Garibaldi And Lincoln

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I say this is not the intention of the Federal Government. But it is to maintain its power and dignity—put down rebellion and insurrection, and restore to the Government her ancient prowess at home and throughout the world. You have lived in the United States; and you must readily have observed what a dreadful calamity it would be to throw at once upon that country in looseness, four millions of slaves. But if this war be prosecuted with the bitterness with which it has been commenced, I would not be surprised if it result in the extinction of slavery in the United States, no matter what may be the circumstances.

 

Quiggle forwarded copies of his correspondence with Garibaldi to Secretary of State Seward. But he did not stop at this point, even though he and his wife were packing to leave Antwerp. In another letter to Garibaldi he muddied the negotiations by saying that the Italian general would be receiving a formal invitation to go to the United States “with the highest Army Commission which it is in the power of the President to confer.” The implication of the top command was underscored with the false statement that President Lincoln had thanked Quiggle for initiating the offer.

At this point Secretary Seward undoubtedly discussed the Quiggle correspondence with President Lincoln. They were aware that the departing Quiggle had overreached his authority as a consul, yet were tantalized by the possibility of obtaining the services of the famed Italian camicia rossa , the red-shirted general, especially after the scare at Bull Run. Now Quiggle had to be pushed out of the picture and the offer tendered and negotiated by more professional diplomats. Through channels—Quiggle’s next above, the minister to Belgium, Henry Shelton Sanford—the consul in Antwerp was summoned to Brussels. Sanford politely thanked Quiggle on behalf of Seward and, at the same time, warned him to keep his mouth closed thereafter. As Sanford reported back to Seward, he informed Quiggle that he should behave “with strict injunctions of reserve.” The actual offer was entrusted to two experienced diplomats—George Perkins Marsh, first American minister to the new kingdom of Italy, and Sanford himself. Both were highly intelligent. Marsh, one of the great scholars in American diplomatic history, was a linguist who could handle Icelandic as easily as Italian. Between posts he lectured on philology and etymology at Columbia University and the Lowell Institute, and his book, The Earth as Modified by Human Action , is still regarded as a fountainhead of the conservation movement. While a Whig congressman from Vermont he shared a common bond with Congressman Lincoln of Illinois: both had opposed the Mexican War. He had been around the Mediterranean for many years, serving in Turkey and Greece before being appointed by President Lincoln to the capital in Turin.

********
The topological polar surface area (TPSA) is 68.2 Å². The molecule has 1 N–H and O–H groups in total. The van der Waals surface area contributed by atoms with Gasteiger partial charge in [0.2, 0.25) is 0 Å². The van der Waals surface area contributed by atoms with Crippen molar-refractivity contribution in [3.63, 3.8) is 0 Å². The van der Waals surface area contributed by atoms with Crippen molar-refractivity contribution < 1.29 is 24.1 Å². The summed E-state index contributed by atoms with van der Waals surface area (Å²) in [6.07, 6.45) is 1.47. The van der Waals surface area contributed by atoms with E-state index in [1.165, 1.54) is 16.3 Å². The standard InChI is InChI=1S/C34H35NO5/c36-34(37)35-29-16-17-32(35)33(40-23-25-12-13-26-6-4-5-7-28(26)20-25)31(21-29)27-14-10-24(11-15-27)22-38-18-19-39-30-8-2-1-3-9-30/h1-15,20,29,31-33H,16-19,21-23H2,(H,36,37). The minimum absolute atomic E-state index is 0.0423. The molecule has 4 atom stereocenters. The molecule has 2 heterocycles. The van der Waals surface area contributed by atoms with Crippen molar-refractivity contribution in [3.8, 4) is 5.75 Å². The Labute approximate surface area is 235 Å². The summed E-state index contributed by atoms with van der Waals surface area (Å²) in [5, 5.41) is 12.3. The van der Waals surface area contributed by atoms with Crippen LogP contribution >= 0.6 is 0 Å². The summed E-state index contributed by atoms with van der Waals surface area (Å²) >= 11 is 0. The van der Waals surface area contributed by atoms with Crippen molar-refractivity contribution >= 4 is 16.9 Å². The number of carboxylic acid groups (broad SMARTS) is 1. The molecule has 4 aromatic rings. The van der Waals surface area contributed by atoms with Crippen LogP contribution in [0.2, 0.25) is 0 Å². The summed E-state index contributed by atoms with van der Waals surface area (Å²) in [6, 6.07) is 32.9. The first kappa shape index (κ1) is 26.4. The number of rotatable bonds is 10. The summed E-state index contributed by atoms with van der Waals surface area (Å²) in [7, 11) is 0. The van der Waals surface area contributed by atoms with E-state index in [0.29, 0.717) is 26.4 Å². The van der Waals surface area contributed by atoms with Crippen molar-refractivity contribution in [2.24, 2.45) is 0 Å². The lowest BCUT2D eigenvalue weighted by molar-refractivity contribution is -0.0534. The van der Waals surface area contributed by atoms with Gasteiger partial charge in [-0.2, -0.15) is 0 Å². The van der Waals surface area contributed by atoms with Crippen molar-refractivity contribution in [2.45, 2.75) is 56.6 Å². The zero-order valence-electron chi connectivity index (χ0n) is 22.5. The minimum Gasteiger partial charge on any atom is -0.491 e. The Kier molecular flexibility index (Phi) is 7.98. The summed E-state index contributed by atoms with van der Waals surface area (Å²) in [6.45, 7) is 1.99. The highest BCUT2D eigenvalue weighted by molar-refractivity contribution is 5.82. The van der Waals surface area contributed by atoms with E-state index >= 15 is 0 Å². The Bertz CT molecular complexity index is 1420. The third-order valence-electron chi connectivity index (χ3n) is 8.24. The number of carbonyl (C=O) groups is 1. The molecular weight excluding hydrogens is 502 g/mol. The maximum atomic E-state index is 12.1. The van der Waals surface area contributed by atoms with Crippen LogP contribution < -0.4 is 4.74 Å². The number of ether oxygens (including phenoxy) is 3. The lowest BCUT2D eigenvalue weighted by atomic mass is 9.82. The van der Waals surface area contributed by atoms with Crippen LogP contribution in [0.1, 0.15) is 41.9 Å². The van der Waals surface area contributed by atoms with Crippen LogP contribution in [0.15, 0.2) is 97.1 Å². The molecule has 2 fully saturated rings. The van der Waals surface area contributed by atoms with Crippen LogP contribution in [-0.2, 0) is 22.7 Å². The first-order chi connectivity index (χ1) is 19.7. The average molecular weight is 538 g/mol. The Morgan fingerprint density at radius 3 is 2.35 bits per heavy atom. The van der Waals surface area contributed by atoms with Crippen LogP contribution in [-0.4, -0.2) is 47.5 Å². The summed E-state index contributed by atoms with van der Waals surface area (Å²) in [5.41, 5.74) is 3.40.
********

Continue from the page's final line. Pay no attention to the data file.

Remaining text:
As for Sanford, he had started out as an attaché at St. Petersburg, moved up in Frankfurt, and served as chargé d’affaires in Paris until deciding to resign because a new American minister wanted him to dress more formally on the job. As the minister in Brussels he proved valuable in keeping an eye on Confederate agents and purchasing military supplies for the Union. Marsh and Sanford were men whom the Secretary of State could expect to carry out a delicate mission.

Now came the specific authorization from Washington. On July 27, 1861, Secretary of State Seward sent written instructions to Minister Sanford, enclosing a copy of the correspondence between Garibaldi and Quiggle. At the same time Seward forwarded his instructions to Minister Marsh in Turin so that they could coordinate their efforts to obtain Garibaldi’s services. The key passages in Seward’s instructions went:

I wish you to proceed at once and enter into communication with the distinguished Soldier of Freedom. Say to him that this government believes his services in its present contest for the unity and liberty of the American People, would be exceedingly useful, and that, therefore, they are earnestly desired and invited. Tell him that this government believes he will, if possible, accept this call, because it is too certain that the fall of the American Union, if indeed it were possible, would be a disastrous blow to the cause of Human Freedom equally here, in Europe, and throughout the world. Tell him that he will receive a Major-General’s commission in the army of the United States, with its appointments, with the hearty welcome of the American People. Tell him that we have abundant resources, and numbers unlimited at our command, and a nation resolved to remain united and free.

 

President Lincoln’s name was not mentioned in the instructions, even though (later evidence proved) he had been consulted by Secretary Seward; only the President could confer the rank of major general. Nor would the wise Lincoln, weighing the nuances in the tangled field of foreign relations, communicate in writing with Garibaldi. The closest Lincoln came to personal involvement in the offer was indicated in a confidential communication from Secretary Seward to Sanford: